Posted On April 11, 2014 by

With 90 percent of the world’s trade being transported across our ocean, it was only a matter of time before the receding sea ice in the Arctic Ocean captured the interest of the shipping industry. Shipping goods through the Northern Sea Route across the Russian Arctic coast, along the fabled Northwest Passage of the Canadian and U.S. Arctic coasts, or straight across the North Pole could save time and money. But at what cost? The Arctic Ocean is far from a safe place for vessels, and the inevitable accidents in this remote and rapidly changing region could devastate the fragile ecosystem. Fortunately, the International Maritime Organization, a specialized agency of the United Nations that regulates global shipping, is developing a mandatory ‘Polar Code’ designed to minimize impacts of the anticipated Arctic shipping boom.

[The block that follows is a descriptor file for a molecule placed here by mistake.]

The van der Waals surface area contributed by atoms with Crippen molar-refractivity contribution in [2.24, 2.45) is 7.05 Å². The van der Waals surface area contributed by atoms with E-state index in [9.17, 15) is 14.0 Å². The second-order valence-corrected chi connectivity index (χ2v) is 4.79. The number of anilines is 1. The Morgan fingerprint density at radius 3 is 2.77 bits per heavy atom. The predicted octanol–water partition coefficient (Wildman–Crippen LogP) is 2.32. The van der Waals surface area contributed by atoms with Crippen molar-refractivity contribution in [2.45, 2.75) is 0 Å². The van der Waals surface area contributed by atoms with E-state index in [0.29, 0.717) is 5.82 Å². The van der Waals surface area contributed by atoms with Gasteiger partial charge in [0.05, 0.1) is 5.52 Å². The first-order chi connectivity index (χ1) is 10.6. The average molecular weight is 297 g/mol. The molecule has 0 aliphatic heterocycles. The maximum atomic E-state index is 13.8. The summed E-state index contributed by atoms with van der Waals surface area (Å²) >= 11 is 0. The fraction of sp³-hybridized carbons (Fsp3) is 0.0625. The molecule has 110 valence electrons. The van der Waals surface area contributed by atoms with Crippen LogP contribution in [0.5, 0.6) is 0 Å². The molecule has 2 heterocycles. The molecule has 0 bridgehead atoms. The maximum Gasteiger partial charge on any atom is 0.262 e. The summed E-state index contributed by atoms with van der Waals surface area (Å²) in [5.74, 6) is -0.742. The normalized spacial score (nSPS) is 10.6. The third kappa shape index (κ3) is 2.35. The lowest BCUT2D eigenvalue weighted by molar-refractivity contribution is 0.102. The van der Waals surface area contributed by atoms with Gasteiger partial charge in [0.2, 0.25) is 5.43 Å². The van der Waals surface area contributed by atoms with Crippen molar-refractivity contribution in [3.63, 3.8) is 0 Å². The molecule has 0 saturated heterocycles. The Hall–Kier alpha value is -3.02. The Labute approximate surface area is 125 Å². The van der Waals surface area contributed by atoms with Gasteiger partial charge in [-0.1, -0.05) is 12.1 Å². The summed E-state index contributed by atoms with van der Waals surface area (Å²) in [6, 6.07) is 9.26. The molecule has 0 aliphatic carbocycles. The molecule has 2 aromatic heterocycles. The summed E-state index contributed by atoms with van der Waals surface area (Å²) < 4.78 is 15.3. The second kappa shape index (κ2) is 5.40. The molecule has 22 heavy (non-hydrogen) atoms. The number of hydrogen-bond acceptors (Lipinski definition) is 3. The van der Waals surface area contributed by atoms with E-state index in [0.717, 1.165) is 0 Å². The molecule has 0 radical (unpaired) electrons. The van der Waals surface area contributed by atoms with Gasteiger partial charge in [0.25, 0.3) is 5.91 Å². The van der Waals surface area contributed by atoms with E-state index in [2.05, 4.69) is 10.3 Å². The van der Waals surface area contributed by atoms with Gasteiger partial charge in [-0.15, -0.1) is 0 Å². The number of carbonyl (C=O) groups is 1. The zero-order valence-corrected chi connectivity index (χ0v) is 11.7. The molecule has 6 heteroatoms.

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Victory for Baby Sea Turtles

Posted On April 9, 2014 by

Photo: Ellen Splain

In December, we told you about the launch of an exciting new pilot program called Preserve the Spirit: The Sea Turtle Protection Partnership. The program helps endangered sea turtles to thrive in the Atlantic, around the coast of Florida and throughout the Gulf of Mexico.

During the four month pilot project, volunteers in Wrightsville, N.C. cataloged and removed trash from the beaches that serve as critical nesting habitat for sea turtles. Turtle volunteers removed a total of 7,209 items of trash across six sea turtle nesting zones. The information they collect helps us to better understand the threats faced by sea turtle hatchlings in order to help come up with solutions that will help them survive.